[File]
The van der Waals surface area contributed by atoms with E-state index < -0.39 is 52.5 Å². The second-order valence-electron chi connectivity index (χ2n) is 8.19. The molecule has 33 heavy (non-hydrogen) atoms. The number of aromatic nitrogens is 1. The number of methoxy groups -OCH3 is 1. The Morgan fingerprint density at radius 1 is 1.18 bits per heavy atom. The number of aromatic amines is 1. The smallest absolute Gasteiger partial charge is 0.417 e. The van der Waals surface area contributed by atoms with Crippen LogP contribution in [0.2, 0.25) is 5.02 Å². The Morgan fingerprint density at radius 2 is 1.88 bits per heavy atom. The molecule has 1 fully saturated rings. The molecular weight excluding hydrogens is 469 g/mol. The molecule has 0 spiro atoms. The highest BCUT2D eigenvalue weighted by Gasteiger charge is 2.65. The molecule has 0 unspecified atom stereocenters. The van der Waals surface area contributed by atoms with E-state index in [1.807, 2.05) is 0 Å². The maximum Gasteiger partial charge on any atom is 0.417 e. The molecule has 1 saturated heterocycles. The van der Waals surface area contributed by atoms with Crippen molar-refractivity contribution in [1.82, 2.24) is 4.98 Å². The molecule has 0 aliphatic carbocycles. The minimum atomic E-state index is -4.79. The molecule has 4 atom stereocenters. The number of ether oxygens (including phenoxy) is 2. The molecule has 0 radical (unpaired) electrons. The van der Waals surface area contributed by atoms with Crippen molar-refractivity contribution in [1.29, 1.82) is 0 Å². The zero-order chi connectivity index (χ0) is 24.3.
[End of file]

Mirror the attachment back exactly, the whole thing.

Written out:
The van der Waals surface area contributed by atoms with E-state index < -0.39 is 52.5 Å². The second-order valence-electron chi connectivity index (χ2n) is 8.19. The molecule has 33 heavy (non-hydrogen) atoms. The number of aromatic nitrogens is 1. The number of methoxy groups -OCH3 is 1. The Morgan fingerprint density at radius 1 is 1.18 bits per heavy atom. The number of aromatic amines is 1. The smallest absolute Gasteiger partial charge is 0.417 e. The van der Waals surface area contributed by atoms with Crippen LogP contribution in [0.2, 0.25) is 5.02 Å². The Morgan fingerprint density at radius 2 is 1.88 bits per heavy atom. The molecule has 1 fully saturated rings. The molecular weight excluding hydrogens is 469 g/mol. The molecule has 0 spiro atoms. The highest BCUT2D eigenvalue weighted by Gasteiger charge is 2.65. The molecule has 0 unspecified atom stereocenters. The van der Waals surface area contributed by atoms with E-state index in [1.807, 2.05) is 0 Å². The maximum Gasteiger partial charge on any atom is 0.417 e. The molecule has 1 saturated heterocycles. The van der Waals surface area contributed by atoms with Crippen molar-refractivity contribution in [1.82, 2.24) is 4.98 Å². The molecule has 0 aliphatic carbocycles. The minimum atomic E-state index is -4.79. The molecule has 4 atom stereocenters. The number of ether oxygens (including phenoxy) is 2. The molecule has 0 radical (unpaired) electrons. The van der Waals surface area contributed by atoms with Crippen molar-refractivity contribution in [1.29, 1.82) is 0 Å². The zero-order chi connectivity index (χ0) is 24.3.